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Pollsters: Peter King Would Face Hurdles in Bid for White House

Image: Pollsters: Peter King Would Face Hurdles in Bid for White House

By Tom Topousis   |   Monday, 22 Jul 2013 05:26 PM

Rep. Peter King of New York may be the first Republican out of the gate in a 2016 race for the White House, but as a member of Congress he'll have the tallest hurdles to clear in a field that will be crowded with better-known governors and U.S. senators, several national pollsters told Newsmax.

The 11-term congressman from suburban Long Island, N.Y., got the ball rolling on a campaign last week when he told Newsmax in an exclusive interview that he’s considering a White House run in order to make sure that the party maintains a strong emphasis on national security.

"He’s a formidable and forceful voice on national security," said Doug Schoen, a pollster and campaign strategist who consulted on President Clinton’s 1996 re-election bid said. "But there’s not much of a basis for a member of the House of Representatives from a blue state to make a successful run for president."

"The issue of name recognition, visibility, and fundraising are paramount," Schoen said of a presidential candidacy, noting that it’s been more than a century since James Garfield was the last congressman elected president in 1880.

"We’re looking at more than 100 years since a member of the House was elected president. And the forces are far more difficult now," Schoen said. "He’s very much a long shot, but a credible long shot."

Veteran pollster John Zogby, who has surveyed voters since 1984, said King brings a mix of positives and negatives to a national campaign.

"On the one hand, he has high visibility within the party. But he’s also one of a handful of Republicans that gets lots of face time on TV, most notably for the war on terror. He has stood out on that issue. He has staked out an image as a tough guy on terror and he looks tough, too," said Zogby.

"Let’s flip to the negative: He’s from New York. And he’s not just from New York, he’s from New Yawk," said Zogby. "That doesn’t really play well in Kansas."

King, a former chairman of the House Committee on Homeland Security, has become one of the Capitol’s leading voices on terrorism and national security. He’s regularly sought out for TV interviews and has drawn fire from critics for holding hearings on the dangers of Islamic fundamentalism within the U.S.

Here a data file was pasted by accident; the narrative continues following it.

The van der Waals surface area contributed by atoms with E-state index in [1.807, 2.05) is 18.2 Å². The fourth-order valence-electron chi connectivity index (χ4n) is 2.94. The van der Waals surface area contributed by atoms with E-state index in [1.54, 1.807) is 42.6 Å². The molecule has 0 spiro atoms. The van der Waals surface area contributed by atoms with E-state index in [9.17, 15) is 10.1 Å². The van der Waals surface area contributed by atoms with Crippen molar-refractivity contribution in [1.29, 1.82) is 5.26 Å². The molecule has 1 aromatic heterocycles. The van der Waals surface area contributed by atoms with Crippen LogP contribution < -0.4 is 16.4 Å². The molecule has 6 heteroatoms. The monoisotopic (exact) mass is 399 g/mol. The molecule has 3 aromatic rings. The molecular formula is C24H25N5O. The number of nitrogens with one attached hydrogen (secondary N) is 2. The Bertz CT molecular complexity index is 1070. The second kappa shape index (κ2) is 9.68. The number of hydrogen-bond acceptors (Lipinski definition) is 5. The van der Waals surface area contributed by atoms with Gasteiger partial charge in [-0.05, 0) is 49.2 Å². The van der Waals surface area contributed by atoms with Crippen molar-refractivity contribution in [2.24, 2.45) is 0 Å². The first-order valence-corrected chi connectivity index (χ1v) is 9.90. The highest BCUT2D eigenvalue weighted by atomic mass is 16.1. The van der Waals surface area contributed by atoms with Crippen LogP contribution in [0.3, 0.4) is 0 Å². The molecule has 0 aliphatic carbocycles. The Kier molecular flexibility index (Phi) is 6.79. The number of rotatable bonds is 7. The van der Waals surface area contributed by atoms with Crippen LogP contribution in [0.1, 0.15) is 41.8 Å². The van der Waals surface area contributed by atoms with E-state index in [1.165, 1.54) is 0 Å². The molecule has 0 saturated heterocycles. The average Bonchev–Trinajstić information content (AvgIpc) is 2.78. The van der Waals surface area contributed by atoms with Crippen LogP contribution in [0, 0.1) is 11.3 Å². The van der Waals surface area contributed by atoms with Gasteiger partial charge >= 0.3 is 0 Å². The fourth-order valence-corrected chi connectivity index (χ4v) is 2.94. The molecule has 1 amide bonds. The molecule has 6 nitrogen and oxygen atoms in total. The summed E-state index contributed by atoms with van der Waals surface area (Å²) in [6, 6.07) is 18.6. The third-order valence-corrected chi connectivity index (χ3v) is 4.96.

But the war on terror alone is not enough to propel a candidate to a GOP nomination, said Schoen. "National security is a very important issue and voters take it seriously, but unless there is a security crisis voters are more concerned with the economy and jobs."

Any run for the presidency has to go through the make-it-or-break-it early primary states of Iowa, New Hampshire, and South Carolina. Iowa and South Carolina, where evangelical Christians form a large block of the GOP voters will be a hard sell for a moderate from the Northeast.

"These are not states for Peter King," Schoen said.

Zogby, however, said that all King has to do is stay in play in Iowa and South Carolina, where a crowded field of social conservative will split that segment of the party.

As for New Hampshire, Zogby said King could sneak out a crucial early state primary victory.

"A guy like Pete King just has to survive Iowa," said Zogby, explaining that would mean finishing among the top three in a primary. "New Hampshire would be friendly to Pete King. He’s a neighbor."

And following the Boston terror bombings, Zogby said New Hampshire voters are likely more concerned about the threat of terrorism and would be open to a candidate who is strong on national security.

King himself said he’s got a chance of winning in the early primary states, and noted Monday that he received three invitations to appear in New Hampshire within two days of reports that he was considering a presidential campaign.

"I found it encouraging," King said of the invites that will take him to the Granite State in August and September. King said he was invited to meet with firefighters from New Hampshire to thank them for helping New York during the aftermath of Hurricane Sandy.

A second event in September will be more political, speaking to a Republican county organization.

King is a moderate among today’s Republicans. "I describe myself as being from the Ronald Reagan/Jack Kemp wing of the Republican Party."

His voting record in Congress has been staunchly against abortion rights, earning him a 100 percent rating from the National Right to Life Committee, which will play well among social conservatives in the party.

But his support for universal background checks as part of failed efforts to pass gun control laws has helped push him to a D-rating from the National Rifle Association, even though he cited law enforcement backing for the measure intended to restrict the illegal sale of guns that can end up in the hands of criminals.

King said he agrees that historically there have been steeper hurdles facing a member of Congress running for the White House, as opposed to more recognizable senators and governors.

"All of that is true as far as House candidates," King said of the difficulty in building national name recognition that can translate into votes far from home. "But the times have changed with the Internet and cable TV. With a lot of hard work, that can be overcome."

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